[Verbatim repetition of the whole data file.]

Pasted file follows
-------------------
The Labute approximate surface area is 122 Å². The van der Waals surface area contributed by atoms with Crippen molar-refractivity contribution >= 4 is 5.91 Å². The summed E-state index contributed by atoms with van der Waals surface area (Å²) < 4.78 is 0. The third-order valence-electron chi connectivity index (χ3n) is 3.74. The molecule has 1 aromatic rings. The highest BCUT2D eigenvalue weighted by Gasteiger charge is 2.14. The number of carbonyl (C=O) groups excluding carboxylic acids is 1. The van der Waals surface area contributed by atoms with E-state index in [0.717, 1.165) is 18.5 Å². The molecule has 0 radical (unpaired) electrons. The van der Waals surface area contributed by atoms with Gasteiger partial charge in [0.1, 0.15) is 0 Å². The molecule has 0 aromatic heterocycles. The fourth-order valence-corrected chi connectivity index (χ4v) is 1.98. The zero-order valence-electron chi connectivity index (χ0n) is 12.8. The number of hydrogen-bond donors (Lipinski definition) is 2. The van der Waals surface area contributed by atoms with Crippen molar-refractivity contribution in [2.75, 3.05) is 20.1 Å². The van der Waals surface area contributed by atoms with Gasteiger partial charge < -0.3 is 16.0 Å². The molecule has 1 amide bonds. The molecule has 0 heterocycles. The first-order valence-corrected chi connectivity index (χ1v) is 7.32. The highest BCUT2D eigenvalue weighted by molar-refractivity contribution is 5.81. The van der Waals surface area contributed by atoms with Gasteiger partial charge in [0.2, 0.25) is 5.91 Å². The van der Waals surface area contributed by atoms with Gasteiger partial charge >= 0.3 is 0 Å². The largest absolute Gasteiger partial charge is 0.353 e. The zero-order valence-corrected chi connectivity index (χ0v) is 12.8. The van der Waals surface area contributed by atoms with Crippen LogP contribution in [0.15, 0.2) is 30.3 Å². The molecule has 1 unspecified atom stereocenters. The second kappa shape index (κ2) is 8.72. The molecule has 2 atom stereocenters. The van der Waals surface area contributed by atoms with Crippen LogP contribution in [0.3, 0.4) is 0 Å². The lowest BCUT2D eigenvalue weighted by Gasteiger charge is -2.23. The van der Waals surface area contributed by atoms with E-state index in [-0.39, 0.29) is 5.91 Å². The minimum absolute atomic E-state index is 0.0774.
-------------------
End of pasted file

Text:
The Labute approximate surface area is 122 Å². The van der Waals surface area contributed by atoms with Crippen molar-refractivity contribution >= 4 is 5.91 Å². The summed E-state index contributed by atoms with van der Waals surface area (Å²) < 4.78 is 0. The third-order valence-electron chi connectivity index (χ3n) is 3.74. The molecule has 1 aromatic rings. The highest BCUT2D eigenvalue weighted by Gasteiger charge is 2.14. The number of carbonyl (C=O) groups excluding carboxylic acids is 1. The van der Waals surface area contributed by atoms with E-state index in [0.717, 1.165) is 18.5 Å². The molecule has 0 radical (unpaired) electrons. The van der Waals surface area contributed by atoms with Gasteiger partial charge in [0.1, 0.15) is 0 Å². The molecule has 0 aromatic heterocycles. The fourth-order valence-corrected chi connectivity index (χ4v) is 1.98. The zero-order valence-electron chi connectivity index (χ0n) is 12.8. The number of hydrogen-bond donors (Lipinski definition) is 2. The van der Waals surface area contributed by atoms with Crippen molar-refractivity contribution in [2.75, 3.05) is 20.1 Å². The van der Waals surface area contributed by atoms with Gasteiger partial charge < -0.3 is 16.0 Å². The molecule has 1 amide bonds. The molecule has 0 heterocycles. The first-order valence-corrected chi connectivity index (χ1v) is 7.32. The highest BCUT2D eigenvalue weighted by molar-refractivity contribution is 5.81. The van der Waals surface area contributed by atoms with Gasteiger partial charge in [0.2, 0.25) is 5.91 Å². The van der Waals surface area contributed by atoms with Gasteiger partial charge >= 0.3 is 0 Å². The largest absolute Gasteiger partial charge is 0.353 e. The zero-order valence-corrected chi connectivity index (χ0v) is 12.8. The van der Waals surface area contributed by atoms with Crippen LogP contribution in [0.15, 0.2) is 30.3 Å². The molecule has 1 unspecified atom stereocenters. The second kappa shape index (κ2) is 8.72. The molecule has 2 atom stereocenters. The van der Waals surface area contributed by atoms with Crippen LogP contribution in [0.3, 0.4) is 0 Å². The lowest BCUT2D eigenvalue weighted by Gasteiger charge is -2.23. The van der Waals surface area contributed by atoms with E-state index in [-0.39, 0.29) is 5.91 Å². The minimum absolute atomic E-state index is 0.0774.